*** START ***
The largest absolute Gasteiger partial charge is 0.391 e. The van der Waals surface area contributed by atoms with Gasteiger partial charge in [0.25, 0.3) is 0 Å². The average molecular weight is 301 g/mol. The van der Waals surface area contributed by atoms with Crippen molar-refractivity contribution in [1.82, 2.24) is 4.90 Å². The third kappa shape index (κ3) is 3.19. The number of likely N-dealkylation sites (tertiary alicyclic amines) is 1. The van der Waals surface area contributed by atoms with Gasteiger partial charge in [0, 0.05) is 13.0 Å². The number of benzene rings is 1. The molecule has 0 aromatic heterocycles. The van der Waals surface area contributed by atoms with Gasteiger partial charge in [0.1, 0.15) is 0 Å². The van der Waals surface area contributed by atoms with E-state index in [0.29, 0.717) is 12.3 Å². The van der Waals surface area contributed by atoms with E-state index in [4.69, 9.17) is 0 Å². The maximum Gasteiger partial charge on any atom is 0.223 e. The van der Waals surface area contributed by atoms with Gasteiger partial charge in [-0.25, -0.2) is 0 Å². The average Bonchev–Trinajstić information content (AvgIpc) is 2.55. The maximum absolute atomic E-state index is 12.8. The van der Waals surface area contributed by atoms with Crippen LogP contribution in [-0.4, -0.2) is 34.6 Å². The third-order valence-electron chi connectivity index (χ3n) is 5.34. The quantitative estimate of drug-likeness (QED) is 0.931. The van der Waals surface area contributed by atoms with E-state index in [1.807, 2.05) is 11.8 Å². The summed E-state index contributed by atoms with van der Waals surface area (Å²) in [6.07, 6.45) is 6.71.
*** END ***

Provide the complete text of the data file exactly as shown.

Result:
The largest absolute Gasteiger partial charge is 0.391 e. The van der Waals surface area contributed by atoms with Gasteiger partial charge in [0.25, 0.3) is 0 Å². The average molecular weight is 301 g/mol. The van der Waals surface area contributed by atoms with Crippen molar-refractivity contribution in [1.82, 2.24) is 4.90 Å². The third kappa shape index (κ3) is 3.19. The number of likely N-dealkylation sites (tertiary alicyclic amines) is 1. The van der Waals surface area contributed by atoms with Gasteiger partial charge in [0, 0.05) is 13.0 Å². The number of benzene rings is 1. The molecule has 0 aromatic heterocycles. The van der Waals surface area contributed by atoms with Gasteiger partial charge in [0.1, 0.15) is 0 Å². The van der Waals surface area contributed by atoms with E-state index in [0.29, 0.717) is 12.3 Å². The van der Waals surface area contributed by atoms with E-state index in [4.69, 9.17) is 0 Å². The maximum Gasteiger partial charge on any atom is 0.223 e. The van der Waals surface area contributed by atoms with Gasteiger partial charge in [-0.25, -0.2) is 0 Å². The average Bonchev–Trinajstić information content (AvgIpc) is 2.55. The maximum absolute atomic E-state index is 12.8. The van der Waals surface area contributed by atoms with Crippen LogP contribution in [-0.4, -0.2) is 34.6 Å². The third-order valence-electron chi connectivity index (χ3n) is 5.34. The quantitative estimate of drug-likeness (QED) is 0.931. The van der Waals surface area contributed by atoms with E-state index in [1.807, 2.05) is 11.8 Å². The summed E-state index contributed by atoms with van der Waals surface area (Å²) in [6.07, 6.45) is 6.71.